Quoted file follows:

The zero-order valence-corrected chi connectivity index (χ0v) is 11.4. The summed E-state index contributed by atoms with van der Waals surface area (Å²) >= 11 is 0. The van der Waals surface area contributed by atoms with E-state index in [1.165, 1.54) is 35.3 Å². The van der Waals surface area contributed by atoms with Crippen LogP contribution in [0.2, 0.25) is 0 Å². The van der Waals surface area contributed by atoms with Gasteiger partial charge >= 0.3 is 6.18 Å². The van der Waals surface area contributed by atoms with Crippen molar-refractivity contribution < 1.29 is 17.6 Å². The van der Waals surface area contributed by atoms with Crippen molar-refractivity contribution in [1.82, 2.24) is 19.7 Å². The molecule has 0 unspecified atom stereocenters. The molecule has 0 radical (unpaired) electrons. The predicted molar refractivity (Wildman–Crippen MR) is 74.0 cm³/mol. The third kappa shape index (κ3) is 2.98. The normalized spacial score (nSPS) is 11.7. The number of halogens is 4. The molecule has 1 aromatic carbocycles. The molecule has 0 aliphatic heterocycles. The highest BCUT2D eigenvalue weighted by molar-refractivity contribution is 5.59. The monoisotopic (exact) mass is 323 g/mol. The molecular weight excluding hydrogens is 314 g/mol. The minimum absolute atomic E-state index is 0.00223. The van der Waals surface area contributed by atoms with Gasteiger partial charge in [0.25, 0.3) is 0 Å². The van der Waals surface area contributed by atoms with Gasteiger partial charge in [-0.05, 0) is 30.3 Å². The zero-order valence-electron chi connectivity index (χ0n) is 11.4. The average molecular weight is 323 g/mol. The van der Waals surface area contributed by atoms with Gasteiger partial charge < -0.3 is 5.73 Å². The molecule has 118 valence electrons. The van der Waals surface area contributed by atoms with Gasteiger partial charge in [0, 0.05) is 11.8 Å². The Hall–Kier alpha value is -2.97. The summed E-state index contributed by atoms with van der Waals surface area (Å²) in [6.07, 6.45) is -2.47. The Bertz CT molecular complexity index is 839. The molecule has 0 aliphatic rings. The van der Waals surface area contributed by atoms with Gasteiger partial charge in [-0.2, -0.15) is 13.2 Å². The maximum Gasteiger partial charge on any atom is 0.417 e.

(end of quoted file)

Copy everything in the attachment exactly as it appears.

The zero-order valence-corrected chi connectivity index (χ0v) is 11.4. The summed E-state index contributed by atoms with van der Waals surface area (Å²) >= 11 is 0. The van der Waals surface area contributed by atoms with E-state index in [1.165, 1.54) is 35.3 Å². The van der Waals surface area contributed by atoms with Crippen LogP contribution in [0.2, 0.25) is 0 Å². The van der Waals surface area contributed by atoms with Gasteiger partial charge >= 0.3 is 6.18 Å². The van der Waals surface area contributed by atoms with Crippen molar-refractivity contribution < 1.29 is 17.6 Å². The van der Waals surface area contributed by atoms with Crippen molar-refractivity contribution in [1.82, 2.24) is 19.7 Å². The molecule has 0 unspecified atom stereocenters. The molecule has 0 radical (unpaired) electrons. The predicted molar refractivity (Wildman–Crippen MR) is 74.0 cm³/mol. The third kappa shape index (κ3) is 2.98. The normalized spacial score (nSPS) is 11.7. The number of halogens is 4. The molecule has 1 aromatic carbocycles. The molecule has 0 aliphatic heterocycles. The highest BCUT2D eigenvalue weighted by molar-refractivity contribution is 5.59. The monoisotopic (exact) mass is 323 g/mol. The molecular weight excluding hydrogens is 314 g/mol. The minimum absolute atomic E-state index is 0.00223. The van der Waals surface area contributed by atoms with Gasteiger partial charge in [0.25, 0.3) is 0 Å². The van der Waals surface area contributed by atoms with Gasteiger partial charge in [-0.05, 0) is 30.3 Å². The zero-order valence-electron chi connectivity index (χ0n) is 11.4. The average molecular weight is 323 g/mol. The van der Waals surface area contributed by atoms with Gasteiger partial charge < -0.3 is 5.73 Å². The molecule has 118 valence electrons. The van der Waals surface area contributed by atoms with Gasteiger partial charge in [0, 0.05) is 11.8 Å². The Hall–Kier alpha value is -2.97. The summed E-state index contributed by atoms with van der Waals surface area (Å²) in [6.07, 6.45) is -2.47. The Bertz CT molecular complexity index is 839. The molecule has 0 aliphatic rings. The van der Waals surface area contributed by atoms with Gasteiger partial charge in [-0.2, -0.15) is 13.2 Å². The maximum Gasteiger partial charge on any atom is 0.417 e.